My sister Kylie and her partner Paul along with 2 of their friends recently came over to Japan for a week and before coming I asked them what they would like to do while here. One of their requests was to have a tour of a sake brewery. Now, sake requires clear, clean water which usually comes from areas sparsely populated, ie, mountain areas so my initial reaction was "a sake brewery, in Tokyo, with English?? Not wanting to shoot down the idea so quickly, I did a search for "sake brewery near Tokyo" and to my pleasant surprise the first hit was an article that outlined 3 sake breweries in and around Tokyo that offered tours and tastings in English! I selected the one that was nearest to central Tokyo (advertised as 45 minutes from Shinjuku by Chuo line), Ishikawa sake brewery (English website here). I sent an email to them and received a prompt reply and after a couple of days, had settled on a date and booked a tour.
Arriving at Haijima station we jumped into a couple of taxis (a 730 yen trip) and made our way over to the brewery. As we arrived, my heart did a little skip of joy as the look of the buildings was quite old and the architecture quite traditional.
Going inside we met Kaiko who was to be our tour guide. The tour started with the sake brewing warehouse.
Kaiko explained that the building was built in 1880 and had survived that Great Kanto Earthquake of 1923 and , unlike a lot of wood buildings in Japan, had never burned down, being built with fire resistant adobe materials.
Hanging above the door was a sight that I had seen many times here in Japan but did not truly understand what it signified.
Thanks to Kaiko, I now do know what it is! It is called a sugidama or sakabayashi.It starts off green in colour and is hung above the door to let customers know that a new batch of sake is under production. When it turns brown, this signals that the sake has aged sufficiently and is ready for drinking.
We next moved inside the building and the first thing I noticed was how cool it was inside! I mentioned this to Kaiko and she explained that the brewing process, similar to beer, needs a controlled temperature to function efficiently.
We left the brewery warehouse and walked back out past the offices
past this (which, I think is talking about the river that flows through the area, the Tama River)
and stopped here
where Kaiko explained that they get the water used in the brewing process from 150 metres underground! She said that we were welcome to fill up pet bottles with the water.
Next up were a couple of trees that we were told were about 400 years old!
Next up was a massive old cauldron that used to be used for steaming the rice near the beginning of the brewing process.
Following that was another huge old cauldron that Kaiko told us was used by the brewery to brew beer in the late 19th century.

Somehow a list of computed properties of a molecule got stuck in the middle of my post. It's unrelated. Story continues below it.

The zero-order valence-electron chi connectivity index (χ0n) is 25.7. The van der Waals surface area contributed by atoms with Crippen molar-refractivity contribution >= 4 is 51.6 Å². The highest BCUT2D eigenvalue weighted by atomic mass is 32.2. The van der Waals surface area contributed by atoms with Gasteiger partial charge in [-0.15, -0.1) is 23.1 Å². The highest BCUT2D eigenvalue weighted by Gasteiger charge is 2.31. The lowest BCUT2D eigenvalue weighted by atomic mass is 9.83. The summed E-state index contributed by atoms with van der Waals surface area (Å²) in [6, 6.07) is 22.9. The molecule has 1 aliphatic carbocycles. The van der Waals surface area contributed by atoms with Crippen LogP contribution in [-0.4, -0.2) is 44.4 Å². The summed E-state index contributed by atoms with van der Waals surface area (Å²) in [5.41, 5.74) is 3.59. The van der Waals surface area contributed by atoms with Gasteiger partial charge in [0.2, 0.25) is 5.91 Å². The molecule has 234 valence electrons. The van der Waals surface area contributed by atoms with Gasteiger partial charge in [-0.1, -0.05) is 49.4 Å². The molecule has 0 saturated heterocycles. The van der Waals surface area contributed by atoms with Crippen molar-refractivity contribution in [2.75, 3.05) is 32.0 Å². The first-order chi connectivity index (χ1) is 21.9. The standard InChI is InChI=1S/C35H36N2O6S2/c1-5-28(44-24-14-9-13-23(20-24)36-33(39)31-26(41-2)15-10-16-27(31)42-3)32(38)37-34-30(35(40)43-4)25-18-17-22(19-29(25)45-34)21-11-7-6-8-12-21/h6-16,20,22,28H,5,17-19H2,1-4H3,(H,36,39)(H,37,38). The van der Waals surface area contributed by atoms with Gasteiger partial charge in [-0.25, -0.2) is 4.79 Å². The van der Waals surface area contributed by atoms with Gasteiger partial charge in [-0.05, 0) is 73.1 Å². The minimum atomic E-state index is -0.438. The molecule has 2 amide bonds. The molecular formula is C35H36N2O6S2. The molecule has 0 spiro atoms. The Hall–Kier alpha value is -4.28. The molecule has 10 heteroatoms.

As we headed over to where they brew their beer,
Kaiko told us that the brewery first started brewing their beer in 1887, making them one of the pioneers if the young beer industry in Japan. Unfortunately, 2 years later the brewery sold off their brewing equipment. Fast forward 111 years and the decision was made to revive their beer brewing efforts and they now produce a variety of craft beer.
That beautiful little red machine in front of the building
Is an early 1970's Subaru that still runs! You might be able to make out, on the front passenger side, the early style air conditioning that was used at the time!
The final stop on the tour was at an old well where the brewery used to draw their water from.
Listening carefully, you could still hear the water dripping away 20 metres underground.
This was also in an area that had a number of tables and chairs and Kaiko informed us that there are often events held here where the CEO, who plays the harmonica, often performs for guests.
And at that point, the official part of the tour finished. We then went back to nearby the cellar shop
where we did some tasting and were able to buy some products.
The brewery also has 2 restaurants on site, an Italian restaurant and a Japanese restaurant so we decided to enjoy lunch in the Japanese restaurant which was beautiful inside and out.
Here are some of the dishes that we ordered. Some Japanese pickles,
some fried tofu,
some delicious minced chicken patties that had crunchy chunks of lotus root in them and were then wrapped in a seaweed sheet, dipped into tempura batter and fried,
and my main dish which was a nice, bowl of soba noodles in soup with a couple of pieces of fried tofu on top.
What a delicious way to finish of a very informative and interesting tour. For me, the buildings on the brewery grounds were a highlight. Some of them are officially listed as Tangible Cultural Properties of Japan, which basically means that they are Japanese Heritage buildings
So, if you live in Japan and have a free day coming up, or if you are visiting Japan and would like a unique experience, get in touch with the Ishikawa brewery and have yourself a tour!
That's it for this post. Thanks, as always for reading. Please leave a comment below and sign up to receive email notifications when I update. Thanks again and see you next time.